The Capital of Annapolis
ANNAPOLIS, Md. - Super robot vampire zombies.
A teenager who runs away to a gypsy cult.
And a degree-toting plant named Dr. Cactus.
It's just standard fodder at Filmsters Academy.
The two-week camp celebrates its 10th anniversary this year, with students ages 11 to 19 churning out short films. The teens write, shoot, edit and act in the movies, which will be shown Friday night at The Key School.
"It's work, but it's fun work," said Natalie Gibson, 13, of Annapolis.
The academy takes over almost an entire building at the private school in Annapolis, using seven different rooms for various tasks. The students are divided into groups by age and film experience: beginners, intermediate and advanced.
The cost ranges from $695 to $1,450, depending on the group, but scholarships are available. Beginners camp only runs one week, while the others run for two. Advanced students even come on weekends, and also get the chance to shoot off-campus and attract outside actors.
Many teens are repeat campers and look forward to their shot at moviemaking the whole summer. One boy was so excited about coming he had a countdown to the start of the academy posted on his Facebook page.
"The best feeling is to see these kids who sit in a classroom like deer in the headlights on day one and become artists," said Patti White, who founded the camp with Lee Anderson. "They find themselves and their talents."
White and Anderson are filmmakers who run an Annapolis company called Filmsters. The academy got started after a two-fold push. First, White's son, Trevor, now 26, and his friends started dabbling in video. Then, parents of other students kept asking the women to teach their children.
Filmsters Academy kicked off with four staff and 12 students. This year, there are 30 staff and interns and 66 students.
"You get a real taste of what the business is like," said David Kirchner, 16, of Edgewater, who was helping another student with the camera earlier this week on a film called "Bus Stop." "It's a very fun way to learn about how to make films."
Many academy alumni have gone on to film school and have budding careers in Los Angeles and New York, White said.
"What these young people produce in one week or two weeks is of the quality that students take a year to learn in film school," said Mimi Edmunds, a longtime friend of White's who teaches at Emerson College and is one of the academy staff.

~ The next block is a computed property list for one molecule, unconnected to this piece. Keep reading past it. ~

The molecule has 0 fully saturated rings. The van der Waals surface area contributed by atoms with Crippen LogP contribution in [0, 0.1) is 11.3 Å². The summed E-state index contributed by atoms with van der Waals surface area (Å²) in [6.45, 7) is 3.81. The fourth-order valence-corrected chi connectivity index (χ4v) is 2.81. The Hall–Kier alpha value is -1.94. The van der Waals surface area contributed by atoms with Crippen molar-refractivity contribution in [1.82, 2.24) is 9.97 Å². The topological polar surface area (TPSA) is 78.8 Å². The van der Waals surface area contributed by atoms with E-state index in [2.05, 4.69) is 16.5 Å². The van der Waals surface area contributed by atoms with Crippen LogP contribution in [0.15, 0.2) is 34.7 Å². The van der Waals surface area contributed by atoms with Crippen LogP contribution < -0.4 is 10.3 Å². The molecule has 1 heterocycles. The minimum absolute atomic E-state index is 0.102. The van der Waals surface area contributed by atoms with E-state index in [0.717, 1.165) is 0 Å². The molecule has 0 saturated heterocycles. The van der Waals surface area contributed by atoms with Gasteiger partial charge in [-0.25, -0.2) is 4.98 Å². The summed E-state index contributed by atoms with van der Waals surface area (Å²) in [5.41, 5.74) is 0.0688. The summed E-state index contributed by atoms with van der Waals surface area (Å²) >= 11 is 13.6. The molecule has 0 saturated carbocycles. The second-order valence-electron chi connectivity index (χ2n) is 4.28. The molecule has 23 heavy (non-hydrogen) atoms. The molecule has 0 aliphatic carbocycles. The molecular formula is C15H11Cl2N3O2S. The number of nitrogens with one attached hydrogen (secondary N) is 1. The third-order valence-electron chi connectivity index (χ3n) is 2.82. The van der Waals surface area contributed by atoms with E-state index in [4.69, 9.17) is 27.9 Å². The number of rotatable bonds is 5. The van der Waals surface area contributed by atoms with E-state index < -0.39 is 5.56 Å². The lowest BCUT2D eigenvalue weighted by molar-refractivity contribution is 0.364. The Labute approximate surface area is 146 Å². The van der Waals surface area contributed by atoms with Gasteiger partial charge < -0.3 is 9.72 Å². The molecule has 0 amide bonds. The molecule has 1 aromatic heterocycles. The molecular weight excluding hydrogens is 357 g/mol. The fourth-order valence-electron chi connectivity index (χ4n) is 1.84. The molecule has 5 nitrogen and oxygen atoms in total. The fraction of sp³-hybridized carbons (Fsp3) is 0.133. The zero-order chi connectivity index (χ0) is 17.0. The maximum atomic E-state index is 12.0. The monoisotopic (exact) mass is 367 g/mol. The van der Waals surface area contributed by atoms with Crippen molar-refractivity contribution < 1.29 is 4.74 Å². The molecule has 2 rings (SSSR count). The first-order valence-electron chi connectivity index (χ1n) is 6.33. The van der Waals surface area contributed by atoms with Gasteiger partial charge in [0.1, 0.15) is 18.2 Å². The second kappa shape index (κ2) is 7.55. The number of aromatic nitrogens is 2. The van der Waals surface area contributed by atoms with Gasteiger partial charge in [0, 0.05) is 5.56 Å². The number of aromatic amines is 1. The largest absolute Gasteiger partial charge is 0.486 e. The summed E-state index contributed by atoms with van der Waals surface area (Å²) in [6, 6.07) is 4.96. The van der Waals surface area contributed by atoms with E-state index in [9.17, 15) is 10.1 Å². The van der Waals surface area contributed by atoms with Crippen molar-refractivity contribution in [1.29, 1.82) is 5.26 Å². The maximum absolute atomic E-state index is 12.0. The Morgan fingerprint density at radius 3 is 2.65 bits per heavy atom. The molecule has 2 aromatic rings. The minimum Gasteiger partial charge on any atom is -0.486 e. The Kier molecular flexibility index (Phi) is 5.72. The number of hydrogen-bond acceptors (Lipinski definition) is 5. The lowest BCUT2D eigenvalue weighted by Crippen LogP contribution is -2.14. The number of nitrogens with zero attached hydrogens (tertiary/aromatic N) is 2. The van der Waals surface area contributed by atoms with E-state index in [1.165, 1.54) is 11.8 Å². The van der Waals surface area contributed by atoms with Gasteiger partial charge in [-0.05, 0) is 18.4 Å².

Although students get plenty of advice on the technical aspects of making a film, White and Anderson emphasize storytelling. They feel that aspect of movies is often neglected in favor of an emphasis on the latest and greatest gadgets.
Among the first tasks for the campers is to come up with story ideas, which they then have to pitch to the group. Ten were selected to be made into movies this summer, including those dealing with the super zombies (which also happen to be from outer space, as a coup de grace), the runaway teen and the educated cactus.
Marlee Fox, who was working on the film about the runaway, has gone to camp for seven years. The 17-year-old Annapolis resident said making a movie in such a short time is stressful, but worth the angst. One of the things she quickly learned is how many people it takes to produce a film.
"You assume it's just the actor and guy with the camera, but it's a real team effort," Marlee said.
Katie Sieracki knows this well. The 23-year-old Annapolis resident was doing double duty earlier this week, acting as a zombie wife in one film, and then working the boom microphone for another - while still in full horror makeup.
Sieracki went to the academy for two years and has been a staff member for five. She's also a film school graduate.
"This camp was the catalyst for my interest in film," she said. "I felt like I was ahead of the game when I went to film school."
Information from: The Capital of Annapolis, Md., http://www.hometownannapolis.com/
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